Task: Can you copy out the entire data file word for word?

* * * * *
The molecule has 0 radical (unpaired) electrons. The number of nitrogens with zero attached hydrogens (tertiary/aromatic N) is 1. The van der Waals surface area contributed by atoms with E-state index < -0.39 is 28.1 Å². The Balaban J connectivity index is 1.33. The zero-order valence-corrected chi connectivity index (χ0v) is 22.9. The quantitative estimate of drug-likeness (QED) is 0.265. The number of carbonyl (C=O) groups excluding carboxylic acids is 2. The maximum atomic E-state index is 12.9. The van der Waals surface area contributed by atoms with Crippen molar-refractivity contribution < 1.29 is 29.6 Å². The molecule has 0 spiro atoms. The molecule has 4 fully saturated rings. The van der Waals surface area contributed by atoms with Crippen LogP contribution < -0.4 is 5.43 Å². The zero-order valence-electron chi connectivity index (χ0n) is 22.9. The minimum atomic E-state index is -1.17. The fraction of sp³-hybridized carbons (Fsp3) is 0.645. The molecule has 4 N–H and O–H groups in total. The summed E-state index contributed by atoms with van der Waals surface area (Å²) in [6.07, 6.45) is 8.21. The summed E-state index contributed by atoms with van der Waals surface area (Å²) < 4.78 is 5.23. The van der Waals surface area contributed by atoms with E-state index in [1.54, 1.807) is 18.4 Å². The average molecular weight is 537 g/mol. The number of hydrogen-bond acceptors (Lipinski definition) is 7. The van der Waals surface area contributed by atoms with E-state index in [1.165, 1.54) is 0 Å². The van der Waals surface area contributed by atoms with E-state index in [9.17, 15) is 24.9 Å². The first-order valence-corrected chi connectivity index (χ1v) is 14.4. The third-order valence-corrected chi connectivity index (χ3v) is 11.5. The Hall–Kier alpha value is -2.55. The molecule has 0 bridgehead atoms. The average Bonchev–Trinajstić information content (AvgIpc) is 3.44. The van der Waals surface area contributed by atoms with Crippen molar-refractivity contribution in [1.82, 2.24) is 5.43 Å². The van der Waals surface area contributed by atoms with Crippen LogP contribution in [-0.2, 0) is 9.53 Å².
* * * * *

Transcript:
The molecule has 0 radical (unpaired) electrons. The number of nitrogens with zero attached hydrogens (tertiary/aromatic N) is 1. The van der Waals surface area contributed by atoms with E-state index < -0.39 is 28.1 Å². The Balaban J connectivity index is 1.33. The zero-order valence-corrected chi connectivity index (χ0v) is 22.9. The quantitative estimate of drug-likeness (QED) is 0.265. The number of carbonyl (C=O) groups excluding carboxylic acids is 2. The maximum atomic E-state index is 12.9. The van der Waals surface area contributed by atoms with Crippen molar-refractivity contribution < 1.29 is 29.6 Å². The molecule has 0 spiro atoms. The molecule has 4 fully saturated rings. The van der Waals surface area contributed by atoms with Crippen LogP contribution < -0.4 is 5.43 Å². The zero-order valence-electron chi connectivity index (χ0n) is 22.9. The minimum atomic E-state index is -1.17. The fraction of sp³-hybridized carbons (Fsp3) is 0.645. The molecule has 4 N–H and O–H groups in total. The summed E-state index contributed by atoms with van der Waals surface area (Å²) in [6.07, 6.45) is 8.21. The summed E-state index contributed by atoms with van der Waals surface area (Å²) < 4.78 is 5.23. The van der Waals surface area contributed by atoms with E-state index in [1.54, 1.807) is 18.4 Å². The average molecular weight is 537 g/mol. The number of hydrogen-bond acceptors (Lipinski definition) is 7. The van der Waals surface area contributed by atoms with E-state index in [1.165, 1.54) is 0 Å². The van der Waals surface area contributed by atoms with E-state index in [9.17, 15) is 24.9 Å². The first-order valence-corrected chi connectivity index (χ1v) is 14.4. The third-order valence-corrected chi connectivity index (χ3v) is 11.5. The Hall–Kier alpha value is -2.55. The molecule has 0 bridgehead atoms. The average Bonchev–Trinajstić information content (AvgIpc) is 3.44. The van der Waals surface area contributed by atoms with Crippen molar-refractivity contribution in [1.82, 2.24) is 5.43 Å². The van der Waals surface area contributed by atoms with Crippen LogP contribution in [-0.2, 0) is 9.53 Å².